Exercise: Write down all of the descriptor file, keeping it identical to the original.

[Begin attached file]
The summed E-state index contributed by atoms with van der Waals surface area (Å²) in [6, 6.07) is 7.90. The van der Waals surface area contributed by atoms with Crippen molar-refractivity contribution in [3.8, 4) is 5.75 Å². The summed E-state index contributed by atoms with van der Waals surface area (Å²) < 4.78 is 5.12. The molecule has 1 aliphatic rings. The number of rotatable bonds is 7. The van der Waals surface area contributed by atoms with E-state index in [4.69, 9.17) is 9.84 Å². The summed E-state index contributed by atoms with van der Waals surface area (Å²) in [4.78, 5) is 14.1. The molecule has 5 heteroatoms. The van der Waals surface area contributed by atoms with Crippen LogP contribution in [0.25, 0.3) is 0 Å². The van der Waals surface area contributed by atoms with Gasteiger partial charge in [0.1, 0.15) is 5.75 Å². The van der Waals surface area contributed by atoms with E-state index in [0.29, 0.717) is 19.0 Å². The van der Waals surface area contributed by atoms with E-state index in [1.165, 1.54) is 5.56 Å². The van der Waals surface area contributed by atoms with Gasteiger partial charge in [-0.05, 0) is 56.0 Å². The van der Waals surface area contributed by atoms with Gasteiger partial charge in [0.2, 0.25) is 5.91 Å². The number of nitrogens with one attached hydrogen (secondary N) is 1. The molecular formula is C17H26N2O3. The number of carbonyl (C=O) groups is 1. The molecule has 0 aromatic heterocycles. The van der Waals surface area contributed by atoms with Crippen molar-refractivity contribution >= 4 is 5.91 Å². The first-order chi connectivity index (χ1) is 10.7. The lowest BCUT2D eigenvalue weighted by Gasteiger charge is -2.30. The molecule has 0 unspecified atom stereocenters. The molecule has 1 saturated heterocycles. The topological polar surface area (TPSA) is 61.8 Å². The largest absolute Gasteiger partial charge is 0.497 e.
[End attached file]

The summed E-state index contributed by atoms with van der Waals surface area (Å²) in [6, 6.07) is 7.90. The van der Waals surface area contributed by atoms with Crippen molar-refractivity contribution in [3.8, 4) is 5.75 Å². The summed E-state index contributed by atoms with van der Waals surface area (Å²) < 4.78 is 5.12. The molecule has 1 aliphatic rings. The number of rotatable bonds is 7. The van der Waals surface area contributed by atoms with E-state index in [4.69, 9.17) is 9.84 Å². The summed E-state index contributed by atoms with van der Waals surface area (Å²) in [4.78, 5) is 14.1. The molecule has 5 heteroatoms. The van der Waals surface area contributed by atoms with Crippen LogP contribution in [0.25, 0.3) is 0 Å². The van der Waals surface area contributed by atoms with Gasteiger partial charge in [0.1, 0.15) is 5.75 Å². The van der Waals surface area contributed by atoms with E-state index in [0.29, 0.717) is 19.0 Å². The van der Waals surface area contributed by atoms with E-state index in [1.165, 1.54) is 5.56 Å². The van der Waals surface area contributed by atoms with Gasteiger partial charge in [-0.05, 0) is 56.0 Å². The van der Waals surface area contributed by atoms with Gasteiger partial charge in [0.2, 0.25) is 5.91 Å². The number of nitrogens with one attached hydrogen (secondary N) is 1. The molecular formula is C17H26N2O3. The number of carbonyl (C=O) groups is 1. The molecule has 0 aromatic heterocycles. The van der Waals surface area contributed by atoms with Crippen molar-refractivity contribution >= 4 is 5.91 Å². The first-order chi connectivity index (χ1) is 10.7. The lowest BCUT2D eigenvalue weighted by Gasteiger charge is -2.30. The molecule has 0 unspecified atom stereocenters. The molecule has 1 saturated heterocycles. The topological polar surface area (TPSA) is 61.8 Å². The largest absolute Gasteiger partial charge is 0.497 e.